The Garde Arts Center has announced a new World Live Cinema Series, featuring six high-definition digital presentations of live opera, theater and ballet performances by internationally acclaimed companies at the some of the most celebrated stages throughout Europe and Canada.
Patrons can enjoy live-recorded performances at breathtaking venues from around the world on the Garde’s enormous screen, with its unmatched surround sound system. This series offers a comfortable, affordable, high-quality cultural experience—and a lovely way to spend an autumn or winter afternoon.
This afternoon (Sunday, Sept. 23), the series will feature Georges Bizet’s Carmen with Vesselina Kasarova in one of the greatest mezzo roles in the operatic repertoire, and acclaimed young tenor Jonas Kaufmann, recorded live at the Zurich (Switzerland) Opera House under the direction of Matthias Hartmann.
Next up in October is The Festival Euro Mediterraneo production of Giacomo Puccini’s classic story of young Bohemian artists. La Bohème was filmed live on the magnificent outdoor stage of the Ancient Greek Theater of Taormina in Southern Italy overlooking Mount Etna and the picturesque Sicilian coast. Directed by Enrico Castiglione, La Bohème plays on Sunday, Oct. 28.
Living together in a small Parisian garret, Rodolfo writes, Marcello paints, Schaunard composes and Colline philosophizes. When Rodolfo meets the delicate Mimì, he is immediately struck by her beauty. The passionate love of Rodolfo and Mimì struggles to survive the brutal and unforgiving realities of poverty.
For over one hundred years, audiences have shared the hopes, the joys and the passions of these young artists, celebrating the bohemians’ unyielding commitment to seizing each new day with fervor.
On Sunday, Nov. 4, Canada’s Stratford Theater Festival’s thrilling production of Shakespeare’s beloved tale of star-crossed lovers, Romeo and Juliet (directed by Scott Wentworth), is captured live on stage with a full audience using seven cameras and 128 tracks of sound to create a high-definition, surround-sound production.
“When we look at the hate speech around us today,” Wentworth observed, “we see our world hasn’t progressed far beyond the Capulets and the Montagues. Contemporary cases of suicide by young people raise the same questions as the play: How do we take care of our young people? How do we help them navigate from childhood to adulthood? How do we save them from despair? Why do we have such need to treat others as “other”? How do we connect to those whom we fear or who trouble us? To that great soul of Shakespeare’s, such questions always mattered. This play demands that we too – particularly at this cultural moment – take them to heart.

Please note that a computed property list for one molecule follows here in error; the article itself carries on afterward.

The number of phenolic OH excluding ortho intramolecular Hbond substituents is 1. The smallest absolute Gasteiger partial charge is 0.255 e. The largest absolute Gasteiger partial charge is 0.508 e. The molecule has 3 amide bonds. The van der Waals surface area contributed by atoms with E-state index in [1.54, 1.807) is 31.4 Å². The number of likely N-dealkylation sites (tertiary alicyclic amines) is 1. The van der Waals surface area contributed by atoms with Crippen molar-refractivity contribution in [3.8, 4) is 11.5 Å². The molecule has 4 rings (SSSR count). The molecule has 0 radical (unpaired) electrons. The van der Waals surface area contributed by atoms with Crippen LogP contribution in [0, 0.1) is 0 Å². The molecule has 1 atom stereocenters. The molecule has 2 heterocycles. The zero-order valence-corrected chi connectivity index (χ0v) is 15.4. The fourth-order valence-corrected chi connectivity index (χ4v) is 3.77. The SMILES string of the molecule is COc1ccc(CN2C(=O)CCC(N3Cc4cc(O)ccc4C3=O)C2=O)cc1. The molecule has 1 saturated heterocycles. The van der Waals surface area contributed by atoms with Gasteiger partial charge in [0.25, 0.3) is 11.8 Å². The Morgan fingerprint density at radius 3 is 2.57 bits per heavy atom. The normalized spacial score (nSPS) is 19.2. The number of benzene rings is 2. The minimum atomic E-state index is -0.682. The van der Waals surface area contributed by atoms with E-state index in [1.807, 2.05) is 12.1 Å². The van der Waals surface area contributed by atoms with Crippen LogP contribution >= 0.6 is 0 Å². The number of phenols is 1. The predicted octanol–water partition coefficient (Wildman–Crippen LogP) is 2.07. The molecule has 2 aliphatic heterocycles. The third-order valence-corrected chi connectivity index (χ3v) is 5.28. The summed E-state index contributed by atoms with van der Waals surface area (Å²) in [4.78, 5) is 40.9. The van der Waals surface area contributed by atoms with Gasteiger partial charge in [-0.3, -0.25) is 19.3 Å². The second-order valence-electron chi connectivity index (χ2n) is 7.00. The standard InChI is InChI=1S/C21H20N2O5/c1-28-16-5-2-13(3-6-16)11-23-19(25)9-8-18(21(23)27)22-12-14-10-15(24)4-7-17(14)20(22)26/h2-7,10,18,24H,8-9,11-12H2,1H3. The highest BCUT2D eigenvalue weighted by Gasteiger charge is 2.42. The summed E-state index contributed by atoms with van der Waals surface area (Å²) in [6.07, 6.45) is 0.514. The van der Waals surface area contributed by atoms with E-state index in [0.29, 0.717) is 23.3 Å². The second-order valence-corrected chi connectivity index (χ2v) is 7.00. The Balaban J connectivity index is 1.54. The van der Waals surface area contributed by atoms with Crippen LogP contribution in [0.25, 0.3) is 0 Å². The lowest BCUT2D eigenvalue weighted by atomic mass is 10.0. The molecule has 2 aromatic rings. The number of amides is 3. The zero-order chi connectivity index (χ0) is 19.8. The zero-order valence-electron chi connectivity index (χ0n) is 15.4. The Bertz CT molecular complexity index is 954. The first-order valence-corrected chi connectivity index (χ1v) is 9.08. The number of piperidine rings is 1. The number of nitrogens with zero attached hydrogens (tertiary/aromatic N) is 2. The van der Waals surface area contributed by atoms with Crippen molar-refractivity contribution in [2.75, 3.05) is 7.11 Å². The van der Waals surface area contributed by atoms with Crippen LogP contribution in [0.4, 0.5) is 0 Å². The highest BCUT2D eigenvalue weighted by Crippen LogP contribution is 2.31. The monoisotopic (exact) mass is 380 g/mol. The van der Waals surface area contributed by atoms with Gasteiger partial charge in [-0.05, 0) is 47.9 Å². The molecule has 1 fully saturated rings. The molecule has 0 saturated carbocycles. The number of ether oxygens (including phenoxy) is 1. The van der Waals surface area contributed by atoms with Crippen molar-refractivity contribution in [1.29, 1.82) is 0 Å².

The ballet company of the Paris Opera will present Tchaikovsky’s Swan Lake on Sunday, Jan. 6, 2019, with choreography by the legendary Rudolf Nureyev who created it first for the Paris Opera.
Drawing on ancient Slavic and Norse mythology where destiny is often born out of the mysterious forces of nature, Swan Lake has become a legend in its own right. Tchaikovsky’s first ballet score is imbued with a deep sense of nostalgia, echoing the composer’s own experience of love as elusive as it was impossible.
In Rudolf Nureyev’s “Freudian” version, conceived for the Paris Opera Ballet in 1984, Prince Siegfried, manipulated by the evil Rothbart, shuns the realities of power and marriage to take refuge in dreams where a magic lake symbolizing idealized love appears to him. Nureyev elevated the role of the prince by giving him a deeper psychological dimension.
The series concludes Sunday, Jan. 13 with a pair of operas Pietro Mascagni’s Cavalleria Rusticana and Ruggero Leoncavallo’s Pagliacci performed live at Austria’s Salzburg Easter Festival, featuring Jonas Kaufmann, described by the New York Times as "the most important, versatile tenor of his generation", who is the lead tenor in both operas.
The scene is set by film and opera director Philipp Stölzl, a director whose fascinating vision divides the stage into several levels, staging crowd scenes below, private feelings above – the latter projected with filmic close-ups – doubling and tripling the action.
“The World Cinema Series marries our state-of-the-arts movie palace digital cinema with live performances recorded at some of the finest concert halls and venues in the world,” said Garde executive director Steve Sigel. “The series is the perfect complement to all of our live dance, theater and opera patrons and movie lovers.”
All performances are held on Sunday at 2 p.m. Tickets
are $18 for orchestra and front balcony sections, $14 for the rear balcony and $24 for the loge. The box office is located at 325 State Street. Tickets are also available by phone at 860-444-7373 ext. 1, or online at gardearts.org.